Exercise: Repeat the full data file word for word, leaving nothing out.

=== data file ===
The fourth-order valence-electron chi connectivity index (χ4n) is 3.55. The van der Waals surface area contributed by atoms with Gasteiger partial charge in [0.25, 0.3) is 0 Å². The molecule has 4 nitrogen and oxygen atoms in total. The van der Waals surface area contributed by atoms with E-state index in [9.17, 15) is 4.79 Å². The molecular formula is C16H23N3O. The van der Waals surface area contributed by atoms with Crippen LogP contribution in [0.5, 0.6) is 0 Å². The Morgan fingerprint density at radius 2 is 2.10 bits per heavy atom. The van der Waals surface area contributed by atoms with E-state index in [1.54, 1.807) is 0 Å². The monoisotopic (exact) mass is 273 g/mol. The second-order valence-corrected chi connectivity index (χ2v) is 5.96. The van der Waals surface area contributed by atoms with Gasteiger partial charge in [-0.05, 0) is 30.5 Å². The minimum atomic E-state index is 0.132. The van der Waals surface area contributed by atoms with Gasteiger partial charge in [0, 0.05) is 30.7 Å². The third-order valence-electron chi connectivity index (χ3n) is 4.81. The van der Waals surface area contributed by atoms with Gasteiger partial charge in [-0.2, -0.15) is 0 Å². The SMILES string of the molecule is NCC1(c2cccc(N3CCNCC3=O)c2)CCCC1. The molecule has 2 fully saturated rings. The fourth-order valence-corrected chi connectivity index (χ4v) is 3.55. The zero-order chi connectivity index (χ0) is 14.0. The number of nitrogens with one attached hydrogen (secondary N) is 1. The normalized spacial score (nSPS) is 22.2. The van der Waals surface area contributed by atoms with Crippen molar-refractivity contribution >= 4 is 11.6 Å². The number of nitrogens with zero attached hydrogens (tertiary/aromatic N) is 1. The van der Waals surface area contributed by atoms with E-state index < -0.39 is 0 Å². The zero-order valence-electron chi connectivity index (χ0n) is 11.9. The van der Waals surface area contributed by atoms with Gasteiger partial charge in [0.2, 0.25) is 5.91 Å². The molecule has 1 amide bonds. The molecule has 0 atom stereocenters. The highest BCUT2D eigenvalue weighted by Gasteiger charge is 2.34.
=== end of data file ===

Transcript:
The fourth-order valence-electron chi connectivity index (χ4n) is 3.55. The van der Waals surface area contributed by atoms with Gasteiger partial charge in [0.25, 0.3) is 0 Å². The molecule has 4 nitrogen and oxygen atoms in total. The van der Waals surface area contributed by atoms with E-state index in [9.17, 15) is 4.79 Å². The molecular formula is C16H23N3O. The van der Waals surface area contributed by atoms with Crippen LogP contribution in [0.5, 0.6) is 0 Å². The Morgan fingerprint density at radius 2 is 2.10 bits per heavy atom. The van der Waals surface area contributed by atoms with E-state index in [1.54, 1.807) is 0 Å². The monoisotopic (exact) mass is 273 g/mol. The second-order valence-corrected chi connectivity index (χ2v) is 5.96. The van der Waals surface area contributed by atoms with Gasteiger partial charge in [-0.05, 0) is 30.5 Å². The minimum atomic E-state index is 0.132. The van der Waals surface area contributed by atoms with Gasteiger partial charge in [0, 0.05) is 30.7 Å². The third-order valence-electron chi connectivity index (χ3n) is 4.81. The van der Waals surface area contributed by atoms with Gasteiger partial charge in [-0.2, -0.15) is 0 Å². The SMILES string of the molecule is NCC1(c2cccc(N3CCNCC3=O)c2)CCCC1. The molecule has 2 fully saturated rings. The fourth-order valence-corrected chi connectivity index (χ4v) is 3.55. The zero-order chi connectivity index (χ0) is 14.0. The number of nitrogens with one attached hydrogen (secondary N) is 1. The normalized spacial score (nSPS) is 22.2. The van der Waals surface area contributed by atoms with Crippen molar-refractivity contribution >= 4 is 11.6 Å². The number of nitrogens with zero attached hydrogens (tertiary/aromatic N) is 1. The van der Waals surface area contributed by atoms with E-state index < -0.39 is 0 Å². The zero-order valence-electron chi connectivity index (χ0n) is 11.9. The van der Waals surface area contributed by atoms with Gasteiger partial charge in [0.2, 0.25) is 5.91 Å². The molecule has 1 amide bonds. The molecule has 0 atom stereocenters. The highest BCUT2D eigenvalue weighted by Gasteiger charge is 2.34.